US stocks tumble as markets tumble worldwide | Financial market news

Investors are increasingly worried about inflation, a war in Ukraine and COVID-19 lockdowns in China.

By Bloomberg

Shares fell to a 13-month low in a selloff amid concerns about the Federal Reserve’s ability to tame inflationary spirals without plunging the economy into a recession.

The S&P 500 fell past 3%, while the Treasury curve steepened, with the spread between 5- and 30-year rates reaching the widest since March. Investors are increasingly worried about the limits of Fed policy at a time when supply chain disruptions pose a significant threat to inflation amid a devastating war in Ukraine and shutdowns of Covid in China. Monday’s price data showed U.S. consumers expect prices three years from now to be higher than a month ago — a troubling sign for officials trying to keep longer-term expectations anchored.

Pandemic-era stars bore the brunt of the sell-off, with Cathie Wood’s flagship exchange-traded fund falling around 10% and an ETF that’s tracking newly listed companies the most since the start of the pandemic. Bitcoin slipped below $32,000, falling more than 50% from its all-time high. The rout also spread to energy producers, by far the strongest sector in the market in 2022. The group plunged more than 8% as crude slid. Big tech has not been spared, with companies like Tesla Inc., Amazon.com Inc. and Nvidia Corp. at least 5%. The Cboe volatility index hit its highest level in two months.

Traders will be watching a host of central bank speakers closely this week after Chairman Jerome Powell downplayed the option of a 75 basis point rate hike on Wednesday. Fed Bank of Atlanta President Raphael Bostic told Bloomberg Television that he favors policymakers who continue to hike rates half a point rather than do anything more significant. . In a subsequent interview with Reuters posted on Twitter, Bostic added that while he saw a slim chance for a 75 basis point hike over the next few months, he was “not taking anything off the table.”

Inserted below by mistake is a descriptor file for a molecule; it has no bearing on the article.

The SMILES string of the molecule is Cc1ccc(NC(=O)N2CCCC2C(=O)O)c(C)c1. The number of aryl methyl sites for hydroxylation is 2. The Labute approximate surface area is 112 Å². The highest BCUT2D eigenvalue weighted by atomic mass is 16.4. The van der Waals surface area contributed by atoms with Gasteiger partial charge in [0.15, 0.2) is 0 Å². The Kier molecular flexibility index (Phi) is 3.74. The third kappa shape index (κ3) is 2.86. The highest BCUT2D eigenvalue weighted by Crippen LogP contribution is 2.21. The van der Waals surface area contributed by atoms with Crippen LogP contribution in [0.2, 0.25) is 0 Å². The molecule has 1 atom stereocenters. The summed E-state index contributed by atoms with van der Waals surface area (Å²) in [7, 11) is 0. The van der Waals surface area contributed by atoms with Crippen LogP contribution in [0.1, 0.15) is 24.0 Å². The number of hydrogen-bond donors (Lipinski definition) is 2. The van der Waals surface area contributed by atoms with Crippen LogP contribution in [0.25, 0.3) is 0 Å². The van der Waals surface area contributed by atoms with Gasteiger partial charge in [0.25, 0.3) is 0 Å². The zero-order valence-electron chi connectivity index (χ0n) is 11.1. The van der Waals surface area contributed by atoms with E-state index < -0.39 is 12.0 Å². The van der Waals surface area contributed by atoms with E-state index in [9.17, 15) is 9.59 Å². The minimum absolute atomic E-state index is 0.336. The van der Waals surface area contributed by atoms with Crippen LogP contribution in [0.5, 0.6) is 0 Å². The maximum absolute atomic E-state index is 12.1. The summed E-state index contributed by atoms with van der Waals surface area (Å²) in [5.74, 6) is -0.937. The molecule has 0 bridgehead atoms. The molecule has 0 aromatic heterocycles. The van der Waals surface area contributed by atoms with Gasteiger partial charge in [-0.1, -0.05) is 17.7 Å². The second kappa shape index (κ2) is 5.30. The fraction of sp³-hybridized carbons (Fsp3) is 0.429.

April’s Consumer Price Index report released on Wednesday is the high point of an otherwise quiet week for economic releases. Inflation is expected to have moderated on a monthly and annual basis, partly reflecting lower gasoline prices which have since recovered. With inflation likely peaking in March at 8.5%, the highest in four decades, price pressures are expected to remain elevated, keeping Fed officials on track to steadily raise the costs of inflation. loan in the coming months.

High inflation figures, a slowing economy and aggressive Fed tightening to rein in soaring prices weighed on risk appetite and valuations. Even if an outright recession is averted, the outlook for U.S. stocks isn’t particularly bright, according to strategists at Goldman Sachs Group Inc.

“The fluctuations will remain large until the path of inflation is clarified,” the strategists led by David Kostin wrote in a note to clients, adding that “tightening financial conditions and low market liquidity make it difficult the case for a similar sized short-term rally”. at the end of March.

Here are the key events to watch this week:

  • Cleveland Fed President Loretta Mester, Atlanta Fed President Raphael Bostic, New York Fed President John Williams, Fed Governor Christopher Waller speak on Tuesday
  • Atlanta Fed President Raphael Bostic speaks on Wednesday
  • US CPI, WednesdayEIA Crude Oil Inventory Report, Wednesday
  • San Francisco Fed President Mary Daly speaks on Thursday
  • US PPI, first jobless claims, Thursday
  • University of Michigan Consumer Sentiment Friday

Some of the major movements in the markets:

Shares

  • The S&P 500 fell 3.2% at 4 p.m. PT
  • The Nasdaq 100 fell 4%
  • The Dow Jones Industrial Average fell 2%
  • The MSCI World index fell 3.1%

Currencies

  • The Bloomberg Dollar Spot Index rose 0.3%
  • The euro was little changed at $1.0559
  • The British pound fell 0.1% to $1.2333
  • The Japanese yen rose 0.3% to 130.22 per dollar

Obligations

  • The yield on 10-year Treasury bills fell 10 basis points to 3.03%
  • Germany’s 10-year yield fell four basis points to 1.09%
  • The UK 10-year yield fell four basis points to 1.96%

Merchandise

  • West Texas Intermediate crude fell 6.8% to $102.28 a barrel
  • Gold futures fell 1.6% to $1,852.70 an ounce

–With help from Sunil Jagtiani, Srinivasan Sivabalan, John Viljoen and Vildana Hajric.